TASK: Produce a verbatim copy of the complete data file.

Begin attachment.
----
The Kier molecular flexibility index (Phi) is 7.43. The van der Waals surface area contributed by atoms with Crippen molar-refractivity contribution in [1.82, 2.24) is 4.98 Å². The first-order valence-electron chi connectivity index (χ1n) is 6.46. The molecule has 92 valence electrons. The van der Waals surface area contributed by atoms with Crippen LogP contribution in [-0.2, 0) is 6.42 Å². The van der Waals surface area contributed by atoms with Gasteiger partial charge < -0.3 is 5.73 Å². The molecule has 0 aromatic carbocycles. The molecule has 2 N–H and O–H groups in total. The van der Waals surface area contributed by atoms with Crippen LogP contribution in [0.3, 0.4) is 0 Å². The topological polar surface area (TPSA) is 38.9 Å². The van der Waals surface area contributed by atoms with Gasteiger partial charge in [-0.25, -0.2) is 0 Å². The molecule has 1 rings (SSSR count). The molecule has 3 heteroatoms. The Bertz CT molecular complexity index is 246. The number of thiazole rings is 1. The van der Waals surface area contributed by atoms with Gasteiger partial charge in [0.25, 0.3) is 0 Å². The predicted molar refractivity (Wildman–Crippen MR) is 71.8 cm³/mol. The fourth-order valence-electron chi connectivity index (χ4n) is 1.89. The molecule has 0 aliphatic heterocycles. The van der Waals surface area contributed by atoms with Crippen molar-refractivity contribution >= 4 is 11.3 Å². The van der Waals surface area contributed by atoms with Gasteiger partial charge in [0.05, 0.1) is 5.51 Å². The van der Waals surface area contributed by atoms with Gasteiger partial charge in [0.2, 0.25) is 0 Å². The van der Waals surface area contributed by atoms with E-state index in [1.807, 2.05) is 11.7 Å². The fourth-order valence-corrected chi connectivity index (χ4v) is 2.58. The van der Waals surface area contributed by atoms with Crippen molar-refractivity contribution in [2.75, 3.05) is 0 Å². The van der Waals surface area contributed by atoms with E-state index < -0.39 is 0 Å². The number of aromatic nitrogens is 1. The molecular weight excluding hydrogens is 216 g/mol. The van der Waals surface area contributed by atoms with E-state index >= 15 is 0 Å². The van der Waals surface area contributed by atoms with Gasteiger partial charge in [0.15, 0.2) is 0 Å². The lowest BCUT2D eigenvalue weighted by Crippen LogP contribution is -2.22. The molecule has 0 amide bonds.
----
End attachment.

The Kier molecular flexibility index (Phi) is 7.43. The van der Waals surface area contributed by atoms with Crippen molar-refractivity contribution in [1.82, 2.24) is 4.98 Å². The first-order valence-electron chi connectivity index (χ1n) is 6.46. The molecule has 92 valence electrons. The van der Waals surface area contributed by atoms with Crippen LogP contribution in [-0.2, 0) is 6.42 Å². The van der Waals surface area contributed by atoms with Gasteiger partial charge < -0.3 is 5.73 Å². The molecule has 0 aromatic carbocycles. The molecule has 2 N–H and O–H groups in total. The van der Waals surface area contributed by atoms with Crippen LogP contribution in [0.3, 0.4) is 0 Å². The topological polar surface area (TPSA) is 38.9 Å². The van der Waals surface area contributed by atoms with Gasteiger partial charge in [-0.25, -0.2) is 0 Å². The molecule has 1 rings (SSSR count). The molecule has 3 heteroatoms. The Bertz CT molecular complexity index is 246. The number of thiazole rings is 1. The van der Waals surface area contributed by atoms with Gasteiger partial charge in [0.25, 0.3) is 0 Å². The predicted molar refractivity (Wildman–Crippen MR) is 71.8 cm³/mol. The fourth-order valence-electron chi connectivity index (χ4n) is 1.89. The molecule has 0 aliphatic heterocycles. The van der Waals surface area contributed by atoms with Crippen molar-refractivity contribution >= 4 is 11.3 Å². The van der Waals surface area contributed by atoms with Gasteiger partial charge in [0.05, 0.1) is 5.51 Å². The van der Waals surface area contributed by atoms with Gasteiger partial charge in [0.2, 0.25) is 0 Å². The van der Waals surface area contributed by atoms with E-state index in [1.807, 2.05) is 11.7 Å². The fourth-order valence-corrected chi connectivity index (χ4v) is 2.58. The van der Waals surface area contributed by atoms with Crippen molar-refractivity contribution in [2.75, 3.05) is 0 Å². The van der Waals surface area contributed by atoms with E-state index < -0.39 is 0 Å². The number of aromatic nitrogens is 1. The molecular weight excluding hydrogens is 216 g/mol. The van der Waals surface area contributed by atoms with E-state index >= 15 is 0 Å². The van der Waals surface area contributed by atoms with Gasteiger partial charge in [0.15, 0.2) is 0 Å². The lowest BCUT2D eigenvalue weighted by Crippen LogP contribution is -2.22. The molecule has 0 amide bonds.